• The CATCH Workbook
Now, you get the same benefit Veronica enjoyed from her dad’s wisdom. Great for book club discussions, church groups, and self-study. The Homework Basket captures all the things Veronica Dawson’s father provided her during and after his intervention. He asked Veronica to complete every task to help her apply intentional dating to discover the husband she deserves. As you move through the Homework Basket, we give you access to Greyson Dawson’s teaching.
• A Place Called Down—Why Christians Suffer. Christian Fiction
A place called down is common for us all. We can come to believe that our walk with God will only be filled with mountaintop experiences. It is not always the workings of evil, the author reminds us that in fact, God can also order for us A Place Called Down. In this book, the author deviates from relationship-focused topics to bring us into her testimony of tests, trials, and tribulations, to offer insight into the low place. She describes a place that is not fun or easy, but by its very nature, can be likened to a refiner’s fire. A fire is so hot that God uses it to burn away what He cannot use. This is how the place called down can feel. Isolating. Difficult. Unyielding. Helpless. It is a place of suffering – tragedy, illness, job loss, financial woes, death, divorce/separation, relationship issues, pandemics & more.
• Your Adam is Asleep Until God Opens His Eyes—A conversation between a mother and her daughters about men.
The author’s daughters encouraged her to write this book—after sharing their conversations with their friends, they could not believe the interest in their discussions. The book addresses men and dating, in response to her daughter’s initial question, ‘Mom, why are men so slow?’ It was important for the author that her daughters understood their responsibilities before saying I Do. When she wrote the book, the three of them sat down and agreed to be transparent and open so that those reading it could see their journey and connect the topics covered. The book has foundational teaching about God’s original intent for a successful marriage, which begins with preparation. It is the perfect call to action for single Christian women and a go-to resource for couples looking for a reset.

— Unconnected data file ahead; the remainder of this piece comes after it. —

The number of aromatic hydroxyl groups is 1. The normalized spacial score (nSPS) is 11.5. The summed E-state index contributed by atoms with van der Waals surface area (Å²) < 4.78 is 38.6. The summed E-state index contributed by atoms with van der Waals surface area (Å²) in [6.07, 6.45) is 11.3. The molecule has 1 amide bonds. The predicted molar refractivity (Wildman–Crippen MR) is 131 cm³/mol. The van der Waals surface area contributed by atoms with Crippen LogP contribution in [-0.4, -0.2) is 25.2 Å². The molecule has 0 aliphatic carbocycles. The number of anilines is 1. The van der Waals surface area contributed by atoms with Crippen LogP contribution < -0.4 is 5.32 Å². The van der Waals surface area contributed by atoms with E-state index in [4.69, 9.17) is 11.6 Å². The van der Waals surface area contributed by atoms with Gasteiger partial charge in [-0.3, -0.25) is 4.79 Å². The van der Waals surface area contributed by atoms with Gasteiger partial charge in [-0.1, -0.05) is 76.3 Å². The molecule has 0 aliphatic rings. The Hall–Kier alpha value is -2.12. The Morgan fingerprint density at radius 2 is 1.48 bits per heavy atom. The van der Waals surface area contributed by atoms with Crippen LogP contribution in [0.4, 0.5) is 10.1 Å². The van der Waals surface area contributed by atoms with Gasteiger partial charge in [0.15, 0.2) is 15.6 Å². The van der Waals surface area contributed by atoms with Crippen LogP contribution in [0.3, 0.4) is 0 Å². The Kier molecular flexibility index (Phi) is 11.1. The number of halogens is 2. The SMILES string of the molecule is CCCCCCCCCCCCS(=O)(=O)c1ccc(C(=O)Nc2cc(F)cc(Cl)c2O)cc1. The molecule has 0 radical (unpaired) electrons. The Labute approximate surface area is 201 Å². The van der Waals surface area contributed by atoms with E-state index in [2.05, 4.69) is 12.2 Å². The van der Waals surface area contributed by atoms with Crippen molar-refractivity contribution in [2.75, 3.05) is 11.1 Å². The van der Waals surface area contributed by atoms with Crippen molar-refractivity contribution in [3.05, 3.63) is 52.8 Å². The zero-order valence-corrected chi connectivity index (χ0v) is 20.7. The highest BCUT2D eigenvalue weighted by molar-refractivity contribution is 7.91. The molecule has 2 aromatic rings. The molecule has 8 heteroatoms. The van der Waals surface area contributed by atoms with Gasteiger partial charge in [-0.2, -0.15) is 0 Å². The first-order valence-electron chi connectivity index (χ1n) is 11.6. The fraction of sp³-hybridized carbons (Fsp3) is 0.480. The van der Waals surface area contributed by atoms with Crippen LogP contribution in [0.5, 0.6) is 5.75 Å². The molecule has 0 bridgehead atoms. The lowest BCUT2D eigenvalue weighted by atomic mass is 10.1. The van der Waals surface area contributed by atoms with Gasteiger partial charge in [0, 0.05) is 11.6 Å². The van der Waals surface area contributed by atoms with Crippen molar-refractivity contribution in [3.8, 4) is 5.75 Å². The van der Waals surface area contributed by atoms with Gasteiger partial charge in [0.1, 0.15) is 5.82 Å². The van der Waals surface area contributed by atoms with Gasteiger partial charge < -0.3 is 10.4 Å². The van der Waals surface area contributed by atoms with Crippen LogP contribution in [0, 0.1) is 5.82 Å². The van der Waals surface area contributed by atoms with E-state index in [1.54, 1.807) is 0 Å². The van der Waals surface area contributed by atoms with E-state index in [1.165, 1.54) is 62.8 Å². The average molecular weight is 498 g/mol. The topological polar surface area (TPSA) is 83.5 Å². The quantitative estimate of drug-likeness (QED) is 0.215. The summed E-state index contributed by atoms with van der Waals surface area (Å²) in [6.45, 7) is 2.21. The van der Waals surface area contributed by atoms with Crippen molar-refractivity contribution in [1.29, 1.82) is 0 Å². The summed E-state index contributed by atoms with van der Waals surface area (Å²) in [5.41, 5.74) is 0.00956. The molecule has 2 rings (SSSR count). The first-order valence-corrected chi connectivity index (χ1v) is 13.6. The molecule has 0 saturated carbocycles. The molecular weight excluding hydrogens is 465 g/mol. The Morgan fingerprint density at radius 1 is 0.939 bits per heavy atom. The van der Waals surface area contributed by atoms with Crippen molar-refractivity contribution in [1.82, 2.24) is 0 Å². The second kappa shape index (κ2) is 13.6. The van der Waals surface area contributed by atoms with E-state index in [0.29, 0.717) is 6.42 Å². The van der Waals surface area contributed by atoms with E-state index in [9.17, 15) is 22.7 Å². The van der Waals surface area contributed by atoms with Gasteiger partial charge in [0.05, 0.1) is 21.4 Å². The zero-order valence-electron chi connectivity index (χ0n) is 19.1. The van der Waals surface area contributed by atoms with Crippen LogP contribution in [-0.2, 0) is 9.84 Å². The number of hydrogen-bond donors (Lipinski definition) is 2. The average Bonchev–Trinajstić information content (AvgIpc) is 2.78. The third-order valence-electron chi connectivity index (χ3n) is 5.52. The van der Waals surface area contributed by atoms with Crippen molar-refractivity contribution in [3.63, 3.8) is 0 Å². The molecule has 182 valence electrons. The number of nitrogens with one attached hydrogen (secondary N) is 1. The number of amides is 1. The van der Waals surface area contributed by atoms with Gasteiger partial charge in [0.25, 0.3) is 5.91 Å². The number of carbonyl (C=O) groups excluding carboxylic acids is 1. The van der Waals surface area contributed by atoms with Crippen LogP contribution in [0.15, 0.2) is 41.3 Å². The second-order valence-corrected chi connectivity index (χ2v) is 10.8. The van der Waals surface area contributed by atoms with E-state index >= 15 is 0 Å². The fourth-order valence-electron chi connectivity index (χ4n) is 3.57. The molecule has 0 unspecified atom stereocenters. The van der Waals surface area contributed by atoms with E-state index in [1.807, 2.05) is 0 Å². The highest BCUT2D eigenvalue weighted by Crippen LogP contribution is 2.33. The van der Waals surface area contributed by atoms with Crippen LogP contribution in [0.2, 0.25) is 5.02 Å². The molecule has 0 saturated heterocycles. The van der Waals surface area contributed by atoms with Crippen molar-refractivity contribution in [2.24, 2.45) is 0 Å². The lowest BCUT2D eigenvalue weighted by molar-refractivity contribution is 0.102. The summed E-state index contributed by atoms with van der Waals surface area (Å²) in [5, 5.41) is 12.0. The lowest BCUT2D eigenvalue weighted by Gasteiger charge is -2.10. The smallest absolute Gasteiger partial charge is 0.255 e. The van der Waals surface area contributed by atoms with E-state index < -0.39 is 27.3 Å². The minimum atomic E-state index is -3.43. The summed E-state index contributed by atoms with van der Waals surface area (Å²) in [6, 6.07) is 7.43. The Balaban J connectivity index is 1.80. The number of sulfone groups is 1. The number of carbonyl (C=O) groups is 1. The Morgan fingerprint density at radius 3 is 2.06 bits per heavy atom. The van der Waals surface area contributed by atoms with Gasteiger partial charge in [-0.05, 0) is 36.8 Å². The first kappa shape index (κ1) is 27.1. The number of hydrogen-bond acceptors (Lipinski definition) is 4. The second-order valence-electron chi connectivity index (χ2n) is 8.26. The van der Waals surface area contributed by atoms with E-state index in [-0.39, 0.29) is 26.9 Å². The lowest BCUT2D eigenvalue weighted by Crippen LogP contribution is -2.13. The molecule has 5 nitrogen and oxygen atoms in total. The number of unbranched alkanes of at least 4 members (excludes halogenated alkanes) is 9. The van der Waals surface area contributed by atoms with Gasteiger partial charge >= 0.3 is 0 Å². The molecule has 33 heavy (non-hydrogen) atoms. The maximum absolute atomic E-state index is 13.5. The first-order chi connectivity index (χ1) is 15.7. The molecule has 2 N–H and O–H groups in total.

• The Rainbow Baby (Kindle) –
This story tells of the author’s 12-year journey with infertility, and her faith and hope that God would bless her with a child. It was during the 80s when women did not have the reproductive specialists that exist now. Adding to this was the fact that the author was in her 30s, and care for pregnant women in their late 30s was very new. Read how the author’s hope shattered when she suffered a miscarriage and the embarrassment she felt when the doctor treated her loss like it was just another day’s event. The author’s loss happened at the very point when she should have received blessed news confirming her pregnancy and the fact that she was six weeks along. She let go of my dream and accepted her fate. But that is not the end of her story.
• My 70s Love Story (Kindle)
The author shares her life as a 10th grader in high school. The story shows how different the 70s were when dating. The time was simple and less complex compared to today. For instance, there was no google site to find a person or locate a phone number. If you wanted to locate someone, they provided you with an address or phone number. There was no privacy at home. Houses had one telephone, and it sat in one location where others in the house could hear every conversation. It’s funny and truthful. The reader goes on a journey with the author from writing her ‘husband to be prayer list,’ to meeting the young man in 10th grade English who later becomes her husband of 48 years.
• The Little Letter K and the Boring Alphabet Line. Letter K and Her Birthday Surprise and Letter K and Her Alphabet Friends
Co-Authored with her granddaughter Kai M. Tampol, a first-time Author at age 6, sketched her book character in early 2020. Kai used her own imagination and creativity to bring her character to life, in her book entitled, The Little Letter k and the Boring Alphabet Line (which includes coloring pages). She created a multicultural alphabet world, full of ABC characters with childlike personalities. Follow the story of Little Letter k, who becomes bored standing in the alphabet line, in the same position and her assigned location every day for a long time. Bored and tired, Letter K uses her imagination, risks exposing an alphabet secret, and leaves the line in search of more fun. More of the letters follow. Find out what happens in the story. But, because of Little Letter k, the alphabet line is never the same again
3) Where do you draw your inspiration from for the stories that you manage to weave together and the characters that you create?